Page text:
In the fourth century B.C., candles were developed by the Ancient Egyptians by soaking the pithy core of reeds in molten tallow (animal fat). Called rush lights, they had no wick like a candle. The early Romans are credited with developing the candle with a wick which was made from papyrus (a tall, aquatic, Mediterranean grass like plant) .
Then in the Middle Ages, beeswax, a substance secreted by honey bees to make their honeycombs, was introduced. Beeswax candles were a marked improvement over those made with tallow since they did not produce a smoky flame or emit an unpleasant odor when burned. Instead, beeswax candles burned pure and clean. However, they were expensive and, therefore, only the wealthy and the church had them.
In fourteenth century England, servants of the Royal household were paid partly in beeswax candles. Through to the reign of George III, the ends of used beeswax candles from the royal palaces were given to the Lord Chancellor as a valuable benefit of his position.
From the sixteenth century onwards, living standards improved as evidenced by the increasing availability of candlesticks and candleholders and their appearance in households. At this time, candles were usually sold by the pound and sold in bundles of eight, ten, or twelve candles. Everyday candles were made of animal fat (tallow), usually from sheep (mutton) or cows. These candles were usually a dark, yellowish color and probably gave off a nasty smell.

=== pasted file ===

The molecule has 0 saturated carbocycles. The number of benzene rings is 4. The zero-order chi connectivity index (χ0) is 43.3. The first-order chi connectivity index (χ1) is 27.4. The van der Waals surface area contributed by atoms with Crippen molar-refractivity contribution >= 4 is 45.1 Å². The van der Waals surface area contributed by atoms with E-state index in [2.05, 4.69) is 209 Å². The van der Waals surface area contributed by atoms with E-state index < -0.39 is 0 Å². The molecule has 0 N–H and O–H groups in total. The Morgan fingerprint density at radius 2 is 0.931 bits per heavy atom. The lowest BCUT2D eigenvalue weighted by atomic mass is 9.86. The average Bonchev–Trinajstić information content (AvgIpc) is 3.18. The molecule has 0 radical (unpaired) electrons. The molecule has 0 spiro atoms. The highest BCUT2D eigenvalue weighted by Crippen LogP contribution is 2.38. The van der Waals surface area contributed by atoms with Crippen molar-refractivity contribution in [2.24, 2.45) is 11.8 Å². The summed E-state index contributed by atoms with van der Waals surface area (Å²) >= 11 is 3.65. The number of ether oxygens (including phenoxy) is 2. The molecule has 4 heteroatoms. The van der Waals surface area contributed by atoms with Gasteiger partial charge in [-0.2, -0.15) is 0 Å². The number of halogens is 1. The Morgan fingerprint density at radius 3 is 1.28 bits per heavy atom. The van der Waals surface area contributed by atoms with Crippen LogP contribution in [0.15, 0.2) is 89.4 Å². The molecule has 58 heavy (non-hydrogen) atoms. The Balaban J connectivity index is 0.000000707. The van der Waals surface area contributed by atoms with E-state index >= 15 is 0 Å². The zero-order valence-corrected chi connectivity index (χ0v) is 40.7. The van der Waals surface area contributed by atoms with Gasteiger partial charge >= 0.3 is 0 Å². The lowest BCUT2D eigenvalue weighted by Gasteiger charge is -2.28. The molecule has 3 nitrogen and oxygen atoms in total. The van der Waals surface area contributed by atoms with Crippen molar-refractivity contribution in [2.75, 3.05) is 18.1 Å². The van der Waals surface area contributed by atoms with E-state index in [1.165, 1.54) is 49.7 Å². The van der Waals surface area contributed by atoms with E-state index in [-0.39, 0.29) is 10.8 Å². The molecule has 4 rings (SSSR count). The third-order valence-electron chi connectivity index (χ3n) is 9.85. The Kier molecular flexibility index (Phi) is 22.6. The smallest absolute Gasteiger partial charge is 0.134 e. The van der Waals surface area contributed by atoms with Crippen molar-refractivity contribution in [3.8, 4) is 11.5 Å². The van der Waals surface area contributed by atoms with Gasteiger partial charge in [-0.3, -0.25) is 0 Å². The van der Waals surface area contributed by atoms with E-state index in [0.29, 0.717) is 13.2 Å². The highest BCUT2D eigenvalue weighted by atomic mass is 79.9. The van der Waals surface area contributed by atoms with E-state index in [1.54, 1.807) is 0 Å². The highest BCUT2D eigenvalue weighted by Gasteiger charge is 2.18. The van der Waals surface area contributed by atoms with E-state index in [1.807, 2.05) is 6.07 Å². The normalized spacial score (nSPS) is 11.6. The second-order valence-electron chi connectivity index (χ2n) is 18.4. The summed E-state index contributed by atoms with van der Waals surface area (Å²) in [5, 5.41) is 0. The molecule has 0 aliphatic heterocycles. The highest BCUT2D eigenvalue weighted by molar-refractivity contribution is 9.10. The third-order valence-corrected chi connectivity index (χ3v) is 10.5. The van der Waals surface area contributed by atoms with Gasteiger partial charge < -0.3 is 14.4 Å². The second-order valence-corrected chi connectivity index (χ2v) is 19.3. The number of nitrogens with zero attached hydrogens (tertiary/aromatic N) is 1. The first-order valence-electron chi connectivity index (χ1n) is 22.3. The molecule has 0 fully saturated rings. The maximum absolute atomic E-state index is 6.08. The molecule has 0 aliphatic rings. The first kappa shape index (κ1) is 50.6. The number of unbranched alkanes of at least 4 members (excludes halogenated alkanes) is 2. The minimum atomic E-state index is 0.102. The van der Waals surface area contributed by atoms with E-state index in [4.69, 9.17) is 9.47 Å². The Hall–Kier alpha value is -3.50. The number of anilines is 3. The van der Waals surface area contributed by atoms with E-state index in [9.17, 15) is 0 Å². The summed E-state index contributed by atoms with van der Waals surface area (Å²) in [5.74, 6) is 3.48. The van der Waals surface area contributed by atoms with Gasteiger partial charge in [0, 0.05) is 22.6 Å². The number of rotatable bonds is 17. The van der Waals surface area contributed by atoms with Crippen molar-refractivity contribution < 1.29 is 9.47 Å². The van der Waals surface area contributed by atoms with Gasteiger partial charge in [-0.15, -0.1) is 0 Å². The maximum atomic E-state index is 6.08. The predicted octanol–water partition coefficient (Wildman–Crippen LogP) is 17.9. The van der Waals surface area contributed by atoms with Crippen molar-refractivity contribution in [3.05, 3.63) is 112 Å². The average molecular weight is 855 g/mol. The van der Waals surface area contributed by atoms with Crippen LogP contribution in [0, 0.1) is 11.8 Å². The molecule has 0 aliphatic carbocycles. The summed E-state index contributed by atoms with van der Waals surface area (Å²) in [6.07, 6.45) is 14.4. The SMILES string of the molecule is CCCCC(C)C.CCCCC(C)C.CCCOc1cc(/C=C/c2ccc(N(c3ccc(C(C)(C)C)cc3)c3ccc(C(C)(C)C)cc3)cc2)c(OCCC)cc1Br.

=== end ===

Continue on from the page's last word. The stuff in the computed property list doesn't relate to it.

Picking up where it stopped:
Early Chinese and Japanese candles were molded in paper tubes. They were made out of a wax made from an insect known as a “Cocus” and were mixed with seeds from various trees. The wicks were made of rolled-up rice paper.
In India, the use of animal fat in candles was prohibited by religious decree so candles were made from wax skimmed while boiling cinnamon.
Along the Northwest coast of North America the Indians produced light by inserting oily dried smelt into a slit at the end of a stick and lighting it.
In the Shetland Islands ( Scotland) the Stormy Petrel as well as other birds known to have a high content of fat in their bodies were hunted, killed and dried. They then had wicks put down their throats which were lit to produce light.
In 18th century England, candles were taxed and common people were forbidden to make their own. There were two guilds of chandlers, one for tallow chandlers and one for wax chandlers. They were the only ones licensed to produce candles until 1831. At that time the law was repealed.
Also in the 18th century the growth of the whaling industry brought the first major change in candle making since the Middle Ages. It was then that spermaceti, a wax obtained by crystallizing sperm whale oil, became available in quantity. Like beeswax, the spermaceti wax did not elicit a repugnant odor when burned. It was also harder than both tallow and beeswax which meant it did not soften or bend in the summer heat.
It was during the 19th century when most major developments affecting contemporary candle making occurred. In 1834, inventor Joseph Morgan introduced a machine which allowed continuous production of molded candles. A cylinder which featured a movable piston ejected candles as they solidified.
In 1850 the production of the first paraffin wax made from oil and coal shale began. It was made by distilling the residues left after crude petroleum was refined. Hence the petroleum candles like Yankee Candle that smoke and soot a lot. I stopped carrying Yankee a few years ago when we found cleaner, better burning candles for our customers to use.